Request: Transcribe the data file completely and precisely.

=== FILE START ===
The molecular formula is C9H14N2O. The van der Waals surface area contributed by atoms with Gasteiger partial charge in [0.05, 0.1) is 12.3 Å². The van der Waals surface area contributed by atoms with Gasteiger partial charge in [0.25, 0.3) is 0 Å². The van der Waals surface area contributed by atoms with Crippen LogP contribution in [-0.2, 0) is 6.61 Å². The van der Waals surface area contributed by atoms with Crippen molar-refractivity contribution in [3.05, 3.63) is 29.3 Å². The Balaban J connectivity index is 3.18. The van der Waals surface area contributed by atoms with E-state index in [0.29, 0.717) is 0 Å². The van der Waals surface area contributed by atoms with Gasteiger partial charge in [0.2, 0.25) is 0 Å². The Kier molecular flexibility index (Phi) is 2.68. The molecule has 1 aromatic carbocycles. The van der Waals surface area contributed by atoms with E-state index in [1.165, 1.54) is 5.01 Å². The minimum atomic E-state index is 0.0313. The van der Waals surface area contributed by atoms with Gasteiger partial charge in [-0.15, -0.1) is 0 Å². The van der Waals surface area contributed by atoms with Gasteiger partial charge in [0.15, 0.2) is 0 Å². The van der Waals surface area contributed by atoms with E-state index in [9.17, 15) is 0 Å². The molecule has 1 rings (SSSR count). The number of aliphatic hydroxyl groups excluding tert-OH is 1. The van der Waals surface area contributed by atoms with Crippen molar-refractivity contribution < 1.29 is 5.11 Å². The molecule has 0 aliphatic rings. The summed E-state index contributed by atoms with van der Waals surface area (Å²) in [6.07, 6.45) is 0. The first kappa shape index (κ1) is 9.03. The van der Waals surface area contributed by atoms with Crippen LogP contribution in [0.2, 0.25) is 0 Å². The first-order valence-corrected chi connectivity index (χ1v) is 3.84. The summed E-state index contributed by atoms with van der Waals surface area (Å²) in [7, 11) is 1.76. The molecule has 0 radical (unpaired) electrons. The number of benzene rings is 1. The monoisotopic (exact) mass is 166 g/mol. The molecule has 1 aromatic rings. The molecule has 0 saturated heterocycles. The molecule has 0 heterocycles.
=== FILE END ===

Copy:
The molecular formula is C9H14N2O. The van der Waals surface area contributed by atoms with Gasteiger partial charge in [0.05, 0.1) is 12.3 Å². The van der Waals surface area contributed by atoms with Gasteiger partial charge in [0.25, 0.3) is 0 Å². The van der Waals surface area contributed by atoms with Crippen LogP contribution in [-0.2, 0) is 6.61 Å². The van der Waals surface area contributed by atoms with Crippen molar-refractivity contribution in [3.05, 3.63) is 29.3 Å². The Balaban J connectivity index is 3.18. The van der Waals surface area contributed by atoms with E-state index in [0.29, 0.717) is 0 Å². The van der Waals surface area contributed by atoms with Gasteiger partial charge in [0.2, 0.25) is 0 Å². The Kier molecular flexibility index (Phi) is 2.68. The molecule has 1 aromatic carbocycles. The van der Waals surface area contributed by atoms with E-state index in [1.165, 1.54) is 5.01 Å². The minimum atomic E-state index is 0.0313. The van der Waals surface area contributed by atoms with Gasteiger partial charge in [-0.15, -0.1) is 0 Å². The van der Waals surface area contributed by atoms with Gasteiger partial charge in [0.15, 0.2) is 0 Å². The van der Waals surface area contributed by atoms with E-state index in [9.17, 15) is 0 Å². The molecule has 1 rings (SSSR count). The number of aliphatic hydroxyl groups excluding tert-OH is 1. The van der Waals surface area contributed by atoms with Crippen molar-refractivity contribution < 1.29 is 5.11 Å². The molecule has 0 aliphatic rings. The summed E-state index contributed by atoms with van der Waals surface area (Å²) in [6.07, 6.45) is 0. The first kappa shape index (κ1) is 9.03. The van der Waals surface area contributed by atoms with Crippen LogP contribution in [0.2, 0.25) is 0 Å². The first-order valence-corrected chi connectivity index (χ1v) is 3.84. The summed E-state index contributed by atoms with van der Waals surface area (Å²) in [7, 11) is 1.76. The molecule has 0 radical (unpaired) electrons. The number of benzene rings is 1. The monoisotopic (exact) mass is 166 g/mol. The molecule has 1 aromatic rings. The molecule has 0 saturated heterocycles. The molecule has 0 heterocycles.